I thought wrong. He came around the soup vats and saddled right up next to me and informed me he’d been heckling the night he saw me and that I’d ripped him apart in front of everyone he knew. Apparently it was a big gathering of some sort, and all his friends and family were there.

   Of course I didn’t remember it in the least, but I played along like I did. After a full ten minute monologue, I knew I was in trouble. There was obviously some mental illness here, and he didn’t get the fact that he’d outstayed his courtesy time and was now in the red zone. I couldn’t escape.

   Finally I told him my soup was getting cold, and thanked him for saying hello. On his way out, he brought his wife to my table and started in again. This was ten more minutes I won’t get back, but I was polite and took it. Dreams of fame and fortune are misinformed. I’ll settle for fortune.

The Fame Game

April 24, 2013

Monday April 22nd, 2013 – Fox Lake, IL

   Almost everyone enjoys a pipe dream of becoming famous at least once, but nobody ever has a realistic idea of everything that it entails. It’s fun to imagine the perceived perks that accompany a celebrity’s existence, but like everything else in life it comes attached with a substantial price.

   I have had the opportunity to observe varying degrees of famous people firsthand over multiple decades, and it’s always an education to see how those situations play out. Everyone is different, and that produces different results each time. Some were made for that role, and others weren’t.

   In everyone’s fantasy, being famous is always a pleasant experience. One gets recognized only at the most convenient time, and then only by the most attractive members of society who are all sane and want nothing else but to heap the highest praise and politely request a quick autograph.

   There are never any kooks, detractors or stalkers in said fantasy, and the magic button is able to be turned on and off at will so when it’s not convenient to be recognized one can quickly go right back to enjoying the undervalued freedom of anonymity. Unfortunately, this is far from reality.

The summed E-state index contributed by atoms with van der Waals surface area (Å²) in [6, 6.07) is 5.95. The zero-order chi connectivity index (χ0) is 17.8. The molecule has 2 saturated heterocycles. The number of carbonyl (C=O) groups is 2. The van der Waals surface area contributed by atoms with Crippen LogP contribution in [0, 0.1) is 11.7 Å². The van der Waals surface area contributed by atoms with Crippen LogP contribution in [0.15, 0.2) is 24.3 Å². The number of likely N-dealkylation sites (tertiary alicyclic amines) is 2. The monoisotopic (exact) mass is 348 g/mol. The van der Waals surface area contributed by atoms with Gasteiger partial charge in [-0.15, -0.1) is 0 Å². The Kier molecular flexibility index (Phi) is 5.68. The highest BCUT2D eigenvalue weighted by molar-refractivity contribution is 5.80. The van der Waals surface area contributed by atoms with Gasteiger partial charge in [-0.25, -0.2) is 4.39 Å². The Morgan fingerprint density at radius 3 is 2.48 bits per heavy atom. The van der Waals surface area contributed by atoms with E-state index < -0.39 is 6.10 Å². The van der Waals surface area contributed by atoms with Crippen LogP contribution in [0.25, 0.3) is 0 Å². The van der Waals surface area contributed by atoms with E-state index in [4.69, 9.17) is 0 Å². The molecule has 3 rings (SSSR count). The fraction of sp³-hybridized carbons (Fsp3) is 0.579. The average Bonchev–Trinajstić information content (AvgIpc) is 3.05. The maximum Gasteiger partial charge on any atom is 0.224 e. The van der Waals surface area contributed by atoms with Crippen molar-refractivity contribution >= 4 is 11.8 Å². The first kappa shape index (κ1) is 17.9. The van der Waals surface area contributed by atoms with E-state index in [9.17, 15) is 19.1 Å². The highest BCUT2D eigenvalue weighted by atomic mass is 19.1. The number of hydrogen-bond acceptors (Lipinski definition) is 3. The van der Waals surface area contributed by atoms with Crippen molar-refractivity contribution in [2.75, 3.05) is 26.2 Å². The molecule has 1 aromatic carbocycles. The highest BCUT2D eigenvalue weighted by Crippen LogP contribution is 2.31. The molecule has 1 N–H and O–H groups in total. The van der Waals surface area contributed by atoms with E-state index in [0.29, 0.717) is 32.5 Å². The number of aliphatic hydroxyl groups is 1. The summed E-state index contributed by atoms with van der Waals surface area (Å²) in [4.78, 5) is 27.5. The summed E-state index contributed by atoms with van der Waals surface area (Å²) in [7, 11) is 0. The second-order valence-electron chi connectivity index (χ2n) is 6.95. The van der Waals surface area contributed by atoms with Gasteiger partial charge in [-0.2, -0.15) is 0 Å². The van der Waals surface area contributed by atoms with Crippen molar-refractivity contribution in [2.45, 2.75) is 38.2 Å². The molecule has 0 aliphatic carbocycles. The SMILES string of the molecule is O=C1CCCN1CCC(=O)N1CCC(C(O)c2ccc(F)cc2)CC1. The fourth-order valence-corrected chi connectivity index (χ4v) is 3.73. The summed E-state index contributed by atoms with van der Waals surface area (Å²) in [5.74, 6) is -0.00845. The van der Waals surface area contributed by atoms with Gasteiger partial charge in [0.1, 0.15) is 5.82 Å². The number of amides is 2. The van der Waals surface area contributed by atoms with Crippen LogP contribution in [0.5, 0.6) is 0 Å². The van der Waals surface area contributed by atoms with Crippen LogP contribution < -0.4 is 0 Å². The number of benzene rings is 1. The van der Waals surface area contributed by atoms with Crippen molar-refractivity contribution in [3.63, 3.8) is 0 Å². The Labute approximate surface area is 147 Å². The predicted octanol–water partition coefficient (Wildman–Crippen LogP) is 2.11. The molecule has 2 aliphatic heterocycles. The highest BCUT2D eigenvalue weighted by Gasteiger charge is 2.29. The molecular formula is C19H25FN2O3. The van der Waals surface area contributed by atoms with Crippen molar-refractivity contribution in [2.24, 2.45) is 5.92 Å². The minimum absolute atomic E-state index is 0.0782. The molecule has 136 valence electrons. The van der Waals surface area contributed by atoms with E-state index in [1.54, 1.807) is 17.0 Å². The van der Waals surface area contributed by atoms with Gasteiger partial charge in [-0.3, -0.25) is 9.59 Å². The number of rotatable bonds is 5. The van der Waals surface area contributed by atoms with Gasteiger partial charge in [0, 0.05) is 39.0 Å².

In the real world however, fame is extremely unpredictable. It can come and go without notice, and often does. Just because one achieves it at a certain time in a particular circle doesn’t mean it will be there forever, and while it’s there it comes with a downside nobody ever sees in advance.

   I couldn’t imagine being truly famous on a massive scale like an Elvis or Michael Jackson. It’s usually a recipe for eventual disaster, and few if any ever handle it well for very long. Both Elvis and Michael died young, and by all accounts their final years weren’t pleasant. Who wants that?

   My grandfather had a great saying: “The higher you climb up the flagpole, the more people can see your ass.” Gramps had a way of cutting to the chase, and this made perfect sense even when I was a kid. Still, I am in a business where having name recognition is what puts fannies in seats.

   There’s a gargantuan difference between name recognition on a business level and insane fame though, and I don’t want any part of the fame game. I’m private off stage to the point of boring. I don’t need to be a constant center of focus, and in fact I’m very uncomfortable in that role at all.

   I do what I do on stage, and that gets my ya yas out just fine. When the show is over, I am right back to being myself and I like that just fine. People often come up to say they enjoyed the show, and that’s great. I always try to be accessible and sincerely thank them for coming – and mean it.

   I’m not talking about that, I’m talking about Justin Bieber famous. He’s the latest example of a genuine worldwide sensation, and I can’t see how anyone that age could have a clue as to how to handle it. It’s great for the ego to know you can sleep with anyone you want in a major arena full of hot and horny teenage girls – and their mothers too – but I don’t think it’s a healthy existence.

   I don’t think I’m made to play the fame game, but I do want to get more name recognition for a chance to make more money doing what I’m already doing. I won’t be any funnier if I can fill an arena, but I sure will be richer and I don’t find anything at all wrong with that. I’ve paid my dues for a lifetime to acquire the skill set I have, so what’s wrong with maximizing my income to earn more than the journeyman’s wage I’m bringing home now? Being a worldwide heartthrob might sound fun in theory, but I’d gladly settle for a respectable following of fans to keep my bills paid.